There’s nothing worse than feeling like you have a job to do when you don’t want to do it. It instantly gets your back up, as does someone nagging at you constantly to do something you don’t want to do. If you are constantly nagging your child about their GCSE coursework or SAT preparation, you are setting them up to fail. Instead, casually remind them that it needs doing and now is the scheduled homework time, or offer them the chance to move the schedule a little if time allows. Remind them that both homework and play are possible, but only if both get done. And remind them that sometimes a task doesn’t take as long as expected. Putting homework off for playtime is fine, but playtime will have to come to a scheduled finish to get the work done, whereas if they get the task done first and fast, they can spend longer on the reward. Bribes are also a terrible idea. You can reward your child once they have completed their homework should you feel the need. But giving them something before it, to make them do it, is a short term strategy and will eventually burn out.
Let Your Child Face the Consequences
So you have sat with your child, asked them to teach you, are rewarding them when they have done an excellent job, set out a regular schedule, and yet there is still a struggle every once in a while to get them to do their homework. That’s ok. It’s going to happen. People have bad days, and there will be some days when, no matter what, your child simply does not want to play ball. Explain to them the consequences of not doing their homework. Let them know what may happen at school, which will be easier if you know their school’s homework policy. Then let them decide for themselves what they are going to do. Letting them face those consequences can help them understand why they need to do their homework. They may be let off on the odd occasion, but it’s more than likely they will have some consequences eventually. Consequences from their school sometimes mean missing break times, staying late, or even being given extra assignments. React accordingly and remind your child of these consequences next time an argument arises. Of course, when it comes to GCSE age, missing coursework deadlines can mean failing, resulting in resits and, in some cases, an additional year spent working on the same assignments again. Make your children aware of that, and if they are struggling with their projects or revision and confide that they need more help, especially for the key curriculum areas, you can look into options like online maths or English tuition to help.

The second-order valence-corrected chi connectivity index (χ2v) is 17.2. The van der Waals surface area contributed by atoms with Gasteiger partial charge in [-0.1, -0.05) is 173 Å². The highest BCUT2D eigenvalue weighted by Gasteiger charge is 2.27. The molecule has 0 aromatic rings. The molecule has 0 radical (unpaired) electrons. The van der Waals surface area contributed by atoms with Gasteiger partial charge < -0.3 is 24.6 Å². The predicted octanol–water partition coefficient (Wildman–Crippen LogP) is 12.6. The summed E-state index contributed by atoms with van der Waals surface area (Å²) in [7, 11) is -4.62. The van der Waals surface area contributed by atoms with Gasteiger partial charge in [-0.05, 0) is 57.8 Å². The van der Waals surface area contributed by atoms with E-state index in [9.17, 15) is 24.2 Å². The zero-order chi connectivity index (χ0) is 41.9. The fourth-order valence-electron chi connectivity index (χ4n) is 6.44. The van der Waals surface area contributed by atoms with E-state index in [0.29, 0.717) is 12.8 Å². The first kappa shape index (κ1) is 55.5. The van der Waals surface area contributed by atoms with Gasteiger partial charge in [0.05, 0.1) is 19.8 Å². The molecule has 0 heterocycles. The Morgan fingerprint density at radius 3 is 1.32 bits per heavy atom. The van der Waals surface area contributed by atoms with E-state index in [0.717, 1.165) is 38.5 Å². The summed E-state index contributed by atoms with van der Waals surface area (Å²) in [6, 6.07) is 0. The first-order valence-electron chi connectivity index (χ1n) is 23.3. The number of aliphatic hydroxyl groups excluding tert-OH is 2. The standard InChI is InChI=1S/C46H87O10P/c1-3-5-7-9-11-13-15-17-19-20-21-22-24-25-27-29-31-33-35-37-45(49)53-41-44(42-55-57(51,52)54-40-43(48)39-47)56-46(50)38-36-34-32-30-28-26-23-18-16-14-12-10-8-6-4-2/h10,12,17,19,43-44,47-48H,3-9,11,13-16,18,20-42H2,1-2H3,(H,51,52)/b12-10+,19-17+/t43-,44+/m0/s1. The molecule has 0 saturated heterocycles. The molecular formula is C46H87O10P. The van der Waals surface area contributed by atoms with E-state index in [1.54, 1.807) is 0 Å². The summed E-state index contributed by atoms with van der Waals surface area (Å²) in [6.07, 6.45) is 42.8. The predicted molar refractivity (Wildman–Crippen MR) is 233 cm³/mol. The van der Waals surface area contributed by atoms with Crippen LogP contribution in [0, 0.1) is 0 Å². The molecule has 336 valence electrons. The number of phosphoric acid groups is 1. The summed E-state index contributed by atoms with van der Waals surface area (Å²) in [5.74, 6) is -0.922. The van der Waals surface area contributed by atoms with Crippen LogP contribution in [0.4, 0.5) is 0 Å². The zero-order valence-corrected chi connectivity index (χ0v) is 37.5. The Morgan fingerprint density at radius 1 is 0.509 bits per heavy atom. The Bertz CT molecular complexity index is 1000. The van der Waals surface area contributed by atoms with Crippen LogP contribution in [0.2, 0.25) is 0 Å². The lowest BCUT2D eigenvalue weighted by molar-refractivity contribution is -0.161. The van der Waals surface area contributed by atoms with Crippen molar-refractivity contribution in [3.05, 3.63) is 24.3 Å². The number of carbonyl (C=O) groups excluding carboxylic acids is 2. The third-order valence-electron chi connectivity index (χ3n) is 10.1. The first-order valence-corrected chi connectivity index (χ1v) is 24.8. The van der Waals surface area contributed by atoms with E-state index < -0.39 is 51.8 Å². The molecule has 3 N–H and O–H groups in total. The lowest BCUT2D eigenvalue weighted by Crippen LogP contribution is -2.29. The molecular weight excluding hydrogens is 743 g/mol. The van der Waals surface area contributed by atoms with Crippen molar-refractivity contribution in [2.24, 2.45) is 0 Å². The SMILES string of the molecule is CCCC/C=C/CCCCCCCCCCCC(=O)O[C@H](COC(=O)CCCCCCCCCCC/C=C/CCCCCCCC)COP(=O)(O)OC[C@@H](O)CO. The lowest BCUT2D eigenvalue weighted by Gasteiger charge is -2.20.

Believe in Your Child and Be a Good Role Model
Our final tip for helping your child with their homework is to believe in them. Your child looks up to you and trusts you to make correct assumptions about things. If you don’t think they can do something or have a negative attitude towards something, they will witness that, reflecting their behaviour to match your opinion. By reminding them that they can do a task or offering support when they are stuck, they are more likely to positively approach their task. Also, make sure they can see you hard at work, not putting off challenging tasks you may have and picking up a book or learning in your spare time, as that can encourage them to do the same.
At Achieving Success, we have years of experience in making learning fun, and we want to show children across the country that it can be too. Our GCSE tuition in Birmingham has helped so many children achieve the grades they want to achieve and believe they can do anything. By believing in your child, you can do the same, and when they need a little extra help, we are just a phone call away. Get in touch with our friendly team today to discover more about how we can help you out.